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Ramadan, although this returned to normal by the end of the month. Sulemani (1988) and Fedail and colleagues (Fedail, Murphy, Salih, Bolton, & Harvey, 1982) also reported a total reduction of about 1 kg in body mass during Ramadan. In a group of 10 adult male university professors in Pakistan, mean energy intake fell by 857 kcal (s ¼ 410) during Ramadan, and body mass fell by 3.2 kg (s ¼ 1.7) over the month (Khan and Khattak, 2002). In a small (n ¼ 9) group of young male rugby players, a significant fall in energy intake, accompanied by falls in body mass and in body fat content, was observed at the end of Ramadan by Bouhlel et al. (2006). There are reports of increased energy intake during Ramadan in Saudi Muslims (Frost & Pirani, 1987) and decreases in Indian Muslims (Chandalia, Bhargau, & Kataria, 1987), suggesting that there may be regional and cultural variations in dietary practices. It is important to note also that the participants in the study of Chandalia and colleagues were diabetic, and a reduced total energy intake may reflect changes in the composition of the foods on offer at this time. In the present study, the nonfasting players were more likely to change dietary habits, body mass, and body composition during Ramadan and an increase, rather than a decrease, in food intake was observed. The reported values for energy intake and dietary composition during the pre-Ramadan period are similar to many of the values reported for football players in the literature. Energy intake of a typical male player is about 13–16 MJ Á day71, equivalent to 160–200 kJ Á kg71 Á day71 (Burke et al., 2006). These intake data, however, are prone to reporting error and to fluctuations across the competitive season, making comparisons between data sets difficult. There was a significant increase in the energy intake (by 3.3 MJ Á day71) of the non-fasting players during Ramadan, and this reflected the mixed social setting, whereby non-fasting players tended to eat their own meals and then join their fasting colleagues for a further meal. This behaviour was most apparent during the first week of Ramadan, suggesting a high degree of self-regulation of energy intake once the initial novelty wore off. The higher energy intake resulted in an increase of about 1.3 kg in body mass over the month of Ramadan. However, while the rise in body mass over the first half of Ramadan (*0.6 kg) appeared to be entirely due to an augmentation in body fat (*0.6 kg), the further increase of approximately 0.7 kg in body mass during the second half of Ramadan was apparently accompanied by an increase of only 0.3 kg of body fat. This might be due to a change in glycogen storage, hydration status or other lean tissue components, allied to measurement errors and random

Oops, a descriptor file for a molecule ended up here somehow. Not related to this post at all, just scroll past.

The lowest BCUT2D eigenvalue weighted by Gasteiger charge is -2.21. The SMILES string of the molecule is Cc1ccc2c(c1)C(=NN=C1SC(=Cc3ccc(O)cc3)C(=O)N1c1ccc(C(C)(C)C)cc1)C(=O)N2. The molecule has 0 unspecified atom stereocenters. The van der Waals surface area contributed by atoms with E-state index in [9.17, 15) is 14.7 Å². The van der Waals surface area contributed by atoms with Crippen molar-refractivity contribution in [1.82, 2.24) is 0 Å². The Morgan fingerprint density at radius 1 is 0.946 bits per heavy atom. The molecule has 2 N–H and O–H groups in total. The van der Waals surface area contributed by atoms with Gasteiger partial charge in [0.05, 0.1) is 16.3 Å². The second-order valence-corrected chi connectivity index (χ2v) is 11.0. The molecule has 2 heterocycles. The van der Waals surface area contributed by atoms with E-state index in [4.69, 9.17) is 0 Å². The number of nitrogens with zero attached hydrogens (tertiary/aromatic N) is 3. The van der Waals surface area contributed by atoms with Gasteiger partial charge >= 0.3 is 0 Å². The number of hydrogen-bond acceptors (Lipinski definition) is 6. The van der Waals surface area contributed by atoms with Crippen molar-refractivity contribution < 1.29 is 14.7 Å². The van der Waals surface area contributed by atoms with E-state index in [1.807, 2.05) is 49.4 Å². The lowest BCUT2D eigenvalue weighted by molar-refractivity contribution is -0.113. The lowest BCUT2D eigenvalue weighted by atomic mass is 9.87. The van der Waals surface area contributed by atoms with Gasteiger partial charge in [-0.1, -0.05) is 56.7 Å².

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R. J. Maughan et al. fasting adolescent Tunisian football players in the present study appear to have followed a pattern of food intake that is similar to that of the sedentary Tunisian women reported by El Ati and colleagues (1995). This is presumably due to the type of foods that are traditionally eaten by Tunisians during Ramadan. The mean values for dietary protein intake also tend to suggest that players are achieving target intakes, as mean daily protein intake was typically about 1.6–1.8 g Á kg71. This is about the upper end of the recommended range for athletes in all sports (Tarnopolsky, 2004) and also at the upper end of the recommended range for football players (Hawley et al., 2006; Lemon, 1994). It is also similar to other values reported in the literature for protein intakes of football players (Maughan, 1997; Rico-Sanz et al., 1998). The fractional contribution of protein to energy intake was highest during Ramadan. Once again, however, it is important not to let the mean values deflect attention from those individuals at the extremes of the ranges. Some players had rather low protein intakes, although there is no suggestion that these were inadequate. The available evidence suggests that nitrogen balance can be maintained with a wide range of protein intakes provided that energy intake is adequate (for a review, see Tipton & Witard, 2007). The average daily water intake of these players was relatively high compared with values typically ob˚ served in young men (Astrand & Rodahl, 1986), but was not especially high compared with total daily water turnover values measured in active men living in a temperate climate (Leiper, Carnie, & Maughan, 1996). The water losses of players in training can be high, especially in warm environmental conditions: some players may lose more than 3 litres of sweat during a single training session (Shirreffs et al., 2006). The fluid balance of players in this study is discussed in more detail by Shirreffs and Maughan (2008). The dietary sodium intake of the fasting players fell during Ramadan even though energy intake was maintained, suggesting a lower salt content of the foods eaten at this time. Even though the total energy intake increased in the non-fasting group during Ramadan, their sodium increased less than might have been expected. This is consistent with a lower salt content of the foods prepared for the fasting players, as the non-fasting players tended to consume some of these foods in addition to their own meals during Ramadan. Salt intakes are generally quite high, relative to guidelines for sedentary individuals (Scientific Advisory Committee on Nutrition, 2003; Institute of Medicine, 2005), and this is discussed in more detail by Shirreffs and Maughan (2008). There was a fall in dietary iron intake during Ramadan in the fasting group, but this is unlikely to